Both sides say they’ve been gathering information and now are eager to go to mediation as soon as possible. The city commissioned a study by a Portland “forensic accounting” firm, while the county turned to the state auditor’s office for advice.
Regardless of how the overhead-cost issue is resolved, Mielke said the contract needs to be revised to require the city to pay for services it now gets free.
For example, Mielke said, the county is required by union contract to pay “out-of-category” premiums to officers who fill in for supervisors, but the city refuses to pay its share of the premiums. Nor will the city pay for the Special Weapons and Tactics Team until the officers enter city limits, leaving the county to pay some of the mobilization costs.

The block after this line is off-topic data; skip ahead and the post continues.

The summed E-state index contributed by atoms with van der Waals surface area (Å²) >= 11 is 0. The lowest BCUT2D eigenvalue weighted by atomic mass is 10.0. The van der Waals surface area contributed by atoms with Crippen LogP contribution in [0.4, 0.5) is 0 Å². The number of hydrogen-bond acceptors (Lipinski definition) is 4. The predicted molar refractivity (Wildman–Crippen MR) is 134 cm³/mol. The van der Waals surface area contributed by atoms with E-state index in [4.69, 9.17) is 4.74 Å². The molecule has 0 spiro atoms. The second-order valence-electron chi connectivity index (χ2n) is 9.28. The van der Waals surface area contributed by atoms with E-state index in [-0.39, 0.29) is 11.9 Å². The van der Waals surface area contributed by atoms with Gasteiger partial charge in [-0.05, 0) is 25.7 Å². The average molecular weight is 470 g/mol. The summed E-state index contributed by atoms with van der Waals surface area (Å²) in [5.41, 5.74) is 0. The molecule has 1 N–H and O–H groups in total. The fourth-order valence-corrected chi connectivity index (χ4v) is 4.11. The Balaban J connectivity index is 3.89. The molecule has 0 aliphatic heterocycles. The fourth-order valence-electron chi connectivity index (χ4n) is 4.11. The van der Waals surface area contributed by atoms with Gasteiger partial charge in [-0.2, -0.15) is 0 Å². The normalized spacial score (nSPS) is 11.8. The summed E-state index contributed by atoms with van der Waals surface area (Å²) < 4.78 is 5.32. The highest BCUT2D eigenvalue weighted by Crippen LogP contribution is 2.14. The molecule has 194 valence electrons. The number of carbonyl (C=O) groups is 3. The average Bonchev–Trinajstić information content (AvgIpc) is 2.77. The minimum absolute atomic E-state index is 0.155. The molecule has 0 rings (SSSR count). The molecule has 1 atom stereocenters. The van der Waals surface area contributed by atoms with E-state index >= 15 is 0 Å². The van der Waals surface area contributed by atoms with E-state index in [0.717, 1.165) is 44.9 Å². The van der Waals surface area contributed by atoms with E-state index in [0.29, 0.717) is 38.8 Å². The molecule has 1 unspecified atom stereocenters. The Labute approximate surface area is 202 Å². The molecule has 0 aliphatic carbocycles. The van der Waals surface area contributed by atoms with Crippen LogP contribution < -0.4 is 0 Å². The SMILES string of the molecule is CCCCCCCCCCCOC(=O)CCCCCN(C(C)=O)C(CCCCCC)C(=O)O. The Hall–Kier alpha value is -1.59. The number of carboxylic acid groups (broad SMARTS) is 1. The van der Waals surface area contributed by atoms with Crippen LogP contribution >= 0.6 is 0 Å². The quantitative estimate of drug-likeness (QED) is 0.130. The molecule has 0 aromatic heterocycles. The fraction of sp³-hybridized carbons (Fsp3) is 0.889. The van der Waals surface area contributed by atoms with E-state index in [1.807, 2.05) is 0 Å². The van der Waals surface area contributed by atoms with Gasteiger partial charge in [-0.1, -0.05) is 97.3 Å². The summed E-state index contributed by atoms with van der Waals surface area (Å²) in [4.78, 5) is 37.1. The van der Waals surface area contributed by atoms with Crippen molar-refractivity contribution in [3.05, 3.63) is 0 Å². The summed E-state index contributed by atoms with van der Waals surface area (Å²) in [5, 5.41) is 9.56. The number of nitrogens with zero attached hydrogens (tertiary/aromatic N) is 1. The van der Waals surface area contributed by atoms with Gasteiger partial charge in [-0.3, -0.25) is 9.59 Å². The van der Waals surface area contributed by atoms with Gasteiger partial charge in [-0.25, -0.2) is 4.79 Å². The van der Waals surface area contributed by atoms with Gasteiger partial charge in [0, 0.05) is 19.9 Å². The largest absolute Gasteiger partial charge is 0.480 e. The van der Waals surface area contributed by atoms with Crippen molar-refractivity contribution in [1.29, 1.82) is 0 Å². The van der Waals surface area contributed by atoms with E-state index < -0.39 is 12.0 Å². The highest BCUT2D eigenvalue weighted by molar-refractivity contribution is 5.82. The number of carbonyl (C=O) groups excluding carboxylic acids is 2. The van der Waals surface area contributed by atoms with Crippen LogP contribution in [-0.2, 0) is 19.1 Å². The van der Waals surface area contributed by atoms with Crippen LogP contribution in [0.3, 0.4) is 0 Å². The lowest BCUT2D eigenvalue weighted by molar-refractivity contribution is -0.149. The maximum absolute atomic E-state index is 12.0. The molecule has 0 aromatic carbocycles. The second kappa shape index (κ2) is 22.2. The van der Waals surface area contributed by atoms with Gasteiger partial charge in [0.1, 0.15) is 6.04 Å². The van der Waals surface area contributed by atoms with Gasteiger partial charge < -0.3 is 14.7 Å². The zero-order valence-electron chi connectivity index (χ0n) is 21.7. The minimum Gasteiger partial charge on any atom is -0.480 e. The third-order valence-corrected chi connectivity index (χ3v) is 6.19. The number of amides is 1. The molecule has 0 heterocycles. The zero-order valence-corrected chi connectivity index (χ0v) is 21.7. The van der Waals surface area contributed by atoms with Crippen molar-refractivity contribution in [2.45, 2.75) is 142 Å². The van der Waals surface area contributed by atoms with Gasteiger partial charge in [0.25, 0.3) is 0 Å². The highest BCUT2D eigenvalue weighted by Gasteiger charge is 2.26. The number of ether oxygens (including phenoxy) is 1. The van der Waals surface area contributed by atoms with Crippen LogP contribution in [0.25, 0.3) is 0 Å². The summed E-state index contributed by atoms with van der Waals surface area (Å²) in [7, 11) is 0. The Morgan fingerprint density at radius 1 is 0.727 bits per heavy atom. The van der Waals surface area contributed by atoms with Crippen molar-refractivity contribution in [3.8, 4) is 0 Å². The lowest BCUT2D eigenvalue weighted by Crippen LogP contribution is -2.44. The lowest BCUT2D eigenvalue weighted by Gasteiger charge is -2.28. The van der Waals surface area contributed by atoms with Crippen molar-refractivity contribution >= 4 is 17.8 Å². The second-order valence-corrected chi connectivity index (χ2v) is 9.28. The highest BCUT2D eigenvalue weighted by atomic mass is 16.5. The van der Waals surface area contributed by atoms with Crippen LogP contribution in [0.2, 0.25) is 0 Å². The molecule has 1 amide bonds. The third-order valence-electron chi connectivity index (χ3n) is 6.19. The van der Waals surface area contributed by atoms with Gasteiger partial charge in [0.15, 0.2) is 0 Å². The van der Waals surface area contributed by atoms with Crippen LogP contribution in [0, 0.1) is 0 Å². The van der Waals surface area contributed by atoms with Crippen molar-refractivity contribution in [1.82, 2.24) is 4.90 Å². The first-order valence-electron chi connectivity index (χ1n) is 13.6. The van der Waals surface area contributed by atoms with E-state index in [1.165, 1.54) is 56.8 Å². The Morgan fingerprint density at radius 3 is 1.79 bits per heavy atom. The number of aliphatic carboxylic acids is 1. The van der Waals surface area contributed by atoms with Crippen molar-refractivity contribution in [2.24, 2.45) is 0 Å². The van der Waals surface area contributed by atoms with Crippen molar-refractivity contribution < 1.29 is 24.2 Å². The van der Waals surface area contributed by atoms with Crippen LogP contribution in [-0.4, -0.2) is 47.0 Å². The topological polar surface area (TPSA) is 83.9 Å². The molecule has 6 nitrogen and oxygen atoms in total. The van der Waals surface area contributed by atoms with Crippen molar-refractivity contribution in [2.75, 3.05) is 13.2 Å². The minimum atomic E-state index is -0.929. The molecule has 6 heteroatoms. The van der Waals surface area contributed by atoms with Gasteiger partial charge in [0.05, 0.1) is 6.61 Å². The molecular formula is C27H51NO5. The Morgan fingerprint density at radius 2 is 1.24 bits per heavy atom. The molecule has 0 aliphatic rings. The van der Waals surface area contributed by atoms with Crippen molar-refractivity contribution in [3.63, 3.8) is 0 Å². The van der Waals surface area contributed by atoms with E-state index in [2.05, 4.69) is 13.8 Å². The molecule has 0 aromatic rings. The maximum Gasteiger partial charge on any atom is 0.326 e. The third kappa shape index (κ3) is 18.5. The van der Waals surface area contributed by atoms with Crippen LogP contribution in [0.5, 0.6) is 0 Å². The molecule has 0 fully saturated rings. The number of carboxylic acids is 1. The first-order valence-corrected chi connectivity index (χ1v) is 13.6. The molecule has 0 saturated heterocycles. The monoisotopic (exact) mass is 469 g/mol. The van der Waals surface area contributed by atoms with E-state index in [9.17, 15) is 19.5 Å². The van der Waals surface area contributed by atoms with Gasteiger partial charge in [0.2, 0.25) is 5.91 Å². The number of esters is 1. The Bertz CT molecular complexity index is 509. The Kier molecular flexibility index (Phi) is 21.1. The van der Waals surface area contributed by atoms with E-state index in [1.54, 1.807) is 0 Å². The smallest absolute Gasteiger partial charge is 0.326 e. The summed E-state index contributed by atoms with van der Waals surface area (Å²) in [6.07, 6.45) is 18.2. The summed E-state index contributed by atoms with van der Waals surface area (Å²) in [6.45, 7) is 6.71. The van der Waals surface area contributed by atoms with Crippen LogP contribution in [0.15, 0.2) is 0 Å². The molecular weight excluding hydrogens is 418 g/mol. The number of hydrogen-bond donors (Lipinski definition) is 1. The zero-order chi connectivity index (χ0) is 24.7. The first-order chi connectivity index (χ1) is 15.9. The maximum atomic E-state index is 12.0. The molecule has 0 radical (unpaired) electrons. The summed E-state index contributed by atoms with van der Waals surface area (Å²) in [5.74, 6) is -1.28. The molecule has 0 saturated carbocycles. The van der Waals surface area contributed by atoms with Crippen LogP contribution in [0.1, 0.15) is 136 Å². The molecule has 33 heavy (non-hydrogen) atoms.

“Back in 2003 (when Spokane Valley was incorporated), I think everybody was so eager to keep this thing together that they said, ‘Oh, we’ll throw that in,’ ” Mielke said.
Now that must change, he said. “Otherwise, we are in a position where we are underwriting services in the city with money from the unincorporated county.”
The snow-plowing contract commissioners plan to cancel in October also can leave the county holding the bag when there is no snow. The county must keep road workers on the payroll regardless of weather, but the city doesn’t pay its share of the workers’ wages unless they’re plowing city streets.
“That is certainly something we can negotiate,” Munson said.
He hopes to persuade commissioners to extend the snow-removal contract at least another year because the county’s Dec. 9, 2008, cancellation notice didn’t give the city enough time to arrange an alternative.